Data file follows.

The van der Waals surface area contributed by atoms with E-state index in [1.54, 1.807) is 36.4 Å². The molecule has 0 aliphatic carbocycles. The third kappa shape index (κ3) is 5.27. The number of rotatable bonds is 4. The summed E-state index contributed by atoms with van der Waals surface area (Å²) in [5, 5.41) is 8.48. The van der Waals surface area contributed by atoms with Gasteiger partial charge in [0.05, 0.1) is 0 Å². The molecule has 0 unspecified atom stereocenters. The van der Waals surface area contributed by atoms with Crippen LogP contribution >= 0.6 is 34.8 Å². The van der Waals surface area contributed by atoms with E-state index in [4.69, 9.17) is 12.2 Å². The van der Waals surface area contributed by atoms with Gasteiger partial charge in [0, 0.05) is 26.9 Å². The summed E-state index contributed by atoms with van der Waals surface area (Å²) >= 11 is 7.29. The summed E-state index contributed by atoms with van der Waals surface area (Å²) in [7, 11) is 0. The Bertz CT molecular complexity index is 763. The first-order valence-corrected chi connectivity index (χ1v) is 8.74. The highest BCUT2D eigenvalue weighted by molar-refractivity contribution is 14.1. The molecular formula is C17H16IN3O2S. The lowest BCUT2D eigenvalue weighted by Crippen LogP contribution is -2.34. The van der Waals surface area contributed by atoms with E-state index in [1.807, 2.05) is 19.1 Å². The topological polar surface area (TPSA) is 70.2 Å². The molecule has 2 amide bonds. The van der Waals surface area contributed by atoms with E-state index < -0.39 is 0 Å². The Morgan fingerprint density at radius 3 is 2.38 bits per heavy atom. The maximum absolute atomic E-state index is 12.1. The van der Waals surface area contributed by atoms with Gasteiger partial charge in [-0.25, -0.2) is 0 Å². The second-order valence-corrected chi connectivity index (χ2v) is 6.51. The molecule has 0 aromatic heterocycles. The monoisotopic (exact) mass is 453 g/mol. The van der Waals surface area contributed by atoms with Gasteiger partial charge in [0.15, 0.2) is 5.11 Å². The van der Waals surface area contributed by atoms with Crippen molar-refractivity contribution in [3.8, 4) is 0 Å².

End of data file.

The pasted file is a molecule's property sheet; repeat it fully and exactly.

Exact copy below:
The van der Waals surface area contributed by atoms with E-state index in [1.54, 1.807) is 36.4 Å². The molecule has 0 aliphatic carbocycles. The third kappa shape index (κ3) is 5.27. The number of rotatable bonds is 4. The summed E-state index contributed by atoms with van der Waals surface area (Å²) in [5, 5.41) is 8.48. The van der Waals surface area contributed by atoms with Gasteiger partial charge in [0.05, 0.1) is 0 Å². The molecule has 0 unspecified atom stereocenters. The van der Waals surface area contributed by atoms with Crippen LogP contribution >= 0.6 is 34.8 Å². The van der Waals surface area contributed by atoms with E-state index in [4.69, 9.17) is 12.2 Å². The van der Waals surface area contributed by atoms with Gasteiger partial charge in [0, 0.05) is 26.9 Å². The summed E-state index contributed by atoms with van der Waals surface area (Å²) >= 11 is 7.29. The summed E-state index contributed by atoms with van der Waals surface area (Å²) in [7, 11) is 0. The Bertz CT molecular complexity index is 763. The first-order valence-corrected chi connectivity index (χ1v) is 8.74. The highest BCUT2D eigenvalue weighted by molar-refractivity contribution is 14.1. The molecular formula is C17H16IN3O2S. The lowest BCUT2D eigenvalue weighted by Crippen LogP contribution is -2.34. The van der Waals surface area contributed by atoms with E-state index in [1.807, 2.05) is 19.1 Å². The topological polar surface area (TPSA) is 70.2 Å². The molecule has 2 amide bonds. The van der Waals surface area contributed by atoms with E-state index < -0.39 is 0 Å². The Morgan fingerprint density at radius 3 is 2.38 bits per heavy atom. The maximum absolute atomic E-state index is 12.1. The van der Waals surface area contributed by atoms with Gasteiger partial charge in [-0.25, -0.2) is 0 Å². The second-order valence-corrected chi connectivity index (χ2v) is 6.51. The molecule has 0 aromatic heterocycles. The monoisotopic (exact) mass is 453 g/mol. The van der Waals surface area contributed by atoms with Gasteiger partial charge in [0.15, 0.2) is 5.11 Å². The van der Waals surface area contributed by atoms with Crippen molar-refractivity contribution in [3.8, 4) is 0 Å².